Arnold Schwarzenegger recently conferred(subscription required) with Sen. George Allen, the chairman of the Republican Senatorial Campaign Committee. That suggests two things: Schwarzenegger is strongly considering a run against Sen. Barbara Boxer; and, if that's true, Condoleeza Rice is aiming for the California governorship in 2006. Ah-nold would give Boxer the fight of her life, and Rice would probably slaughter whomever Davis picked to succeed her, given Davis' disastrous administration of California.

John Kerry appears to be the frontrunner in the Democratic primary now. John Edwards has lost some critical endorsements and consultants lately, despite an impressive showing in the fundraising war. Edwards is really the only Democrat with a chance against Kerry. Now that Bob Graham is finally getting serious about running, the South will be at least somewhat split between Edwards and Graham, leaving the Northeast for Kerry. Gephardt might emerge later, but the Pacific west and the Northeast are out of his reach, as is the deep South.

Thus will John Kerry emerge as the Democrats' standard-bearer. John Kerry will be one of the most caricaturable politicians in recent history (right behind pre-911 Bush), the populist who married a $600 million fortune and gets $75 haircuts, and who is easily the most aristocratic snob in the Senate. (That's how he comes across, anyway.)

The Democrats desperately need to rework their nomination system, because they're going to go down in flames if Kerry wins - red-meat liberals like Adlai Stevenson, George McGovern and Michael Dukakis sell well with the base, but they're a disaster with independent voters, and nominating another uber-liberal just because he says all the right lines will only guarantee another electoral fiasco.

Florida Sen. Bob Graham has already announced that he won't run for his seat, and the Florida Democrats are near the extinction point in terms of competence and power. Fritz Hollings will be 82 in 2004, and his daughter just died. Even then, he will have a rough fight on his hands in one of the nation's most Republican states. John Edwards will have a bruising primary with Kerry, and once (if?) he loses he will face Rep. Richard Burr, probably the toughest campaigner in the United States (he is known to go through up to 30 cups of coffee in a day's campaigning). Zell Miller's Georgia seat is a goner. Bush is hugely popular in the Dakotas, where Byron Dorgan and Tom Daschle are, although Daschle is by far the more vulnerable of the two. Barbara Boxer will be in serious trouble if Schwarzenegger runs against her, as will New York's Chuck Schumer if Giuliani runs against him. Blanche Lincoln's seat in Arkansas will come under assault from Asa Hutchison or Gov. Mike Huckabee.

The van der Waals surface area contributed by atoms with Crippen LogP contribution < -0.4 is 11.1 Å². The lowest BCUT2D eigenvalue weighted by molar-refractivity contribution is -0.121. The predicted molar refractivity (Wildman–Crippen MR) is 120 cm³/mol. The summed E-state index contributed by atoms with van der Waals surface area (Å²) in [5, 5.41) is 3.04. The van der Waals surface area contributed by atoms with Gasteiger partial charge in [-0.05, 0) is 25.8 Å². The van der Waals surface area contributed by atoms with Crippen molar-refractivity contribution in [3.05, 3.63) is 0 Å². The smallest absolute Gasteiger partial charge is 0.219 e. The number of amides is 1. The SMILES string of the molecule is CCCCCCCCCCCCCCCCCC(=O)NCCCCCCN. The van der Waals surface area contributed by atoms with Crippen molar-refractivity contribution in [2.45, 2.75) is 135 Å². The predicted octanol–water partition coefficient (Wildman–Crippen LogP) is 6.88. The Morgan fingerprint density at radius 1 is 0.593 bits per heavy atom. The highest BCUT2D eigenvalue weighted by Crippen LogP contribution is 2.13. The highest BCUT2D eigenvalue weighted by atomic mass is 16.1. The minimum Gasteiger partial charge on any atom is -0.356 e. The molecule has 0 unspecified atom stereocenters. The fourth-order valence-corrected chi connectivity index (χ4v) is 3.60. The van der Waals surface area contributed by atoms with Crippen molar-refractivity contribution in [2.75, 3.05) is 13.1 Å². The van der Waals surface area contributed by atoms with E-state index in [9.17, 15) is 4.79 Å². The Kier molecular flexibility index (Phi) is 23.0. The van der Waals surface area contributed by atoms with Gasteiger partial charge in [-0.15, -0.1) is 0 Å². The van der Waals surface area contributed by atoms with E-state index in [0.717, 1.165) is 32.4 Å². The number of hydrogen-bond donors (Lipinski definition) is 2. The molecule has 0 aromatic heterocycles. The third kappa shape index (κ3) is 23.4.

The only Republican weak spots are in Illinois and Alaska, and Bush will probably save Alaska because he's so popular there. Jim Edgar will probably succeed on his own in Illinois. Pennsylvania could be a wild card because Sen. Arlen Specter and Rep. Pat Toomey will have a bloody primary. Even so, that leaves the Democrats at a huge disadvantage.

Tuesday, April 15, 2003

GWB's job approval rating is now seventy-three percent, with seventy-nine percent approving of his Iraq policy and a majority favoring his handling of the economy.

Bush is scheduled to give a major speech on his latest tax cut on Tax Day. He is also sending some 40 officials to stump for his tax cut at 57 events. Bush wants to invest his postwar political capital in a tax cut, but to get anything meaningful through (ie above $350 billion) he needs to turn the screws on George Voinovich and Olympia Snowe, the two Republicans who shafted his $726b plan. If he can get $550 billion (the House version), that's enough for rate accelerations and a full-blown dividend cut, which is all Bush needs. I doubt Bush will break $500 billion, though.

Thursday, April 10, 2003

House Minority Leader Nancy Pelosi: "I have absolutely no regret about my vote [against] this war. The same questions remain. The cost in human lives, the cost to our budget, probably $100 billion. We could have probably brought down that statue for a lot less." (Actually, Nancy, it was about $78 billion.)

What is with Democratic leaders shooting themselves in the foot? Just when the US military has singlehandedly demolished Saddam's regime, along comes Nancy Pelosi blasting Bush and the war even as nearly 75% of Americans support the war. She's just making the 2004 cycle harder for her own party to maintain relevance, much less make gains in Congress. Which is great.

The Iraqi National Congress, the group of expats that will probably run Iraq for the foreseeable future, says that the new Iraq will have "the closest possible ties" to Israel and not the Palestinians, and that the UN was "not very honorable."

With the government of Iraq hostile to UN "help", it will be even harder for Kofi Annan and his cronies to sink their fangs into running Iraq, bloodstained as they are by the fiascoes of Haiti, Somalia and Rwanda (and their obfuscations against the Iraq war). Chalk up another victory for the neocons.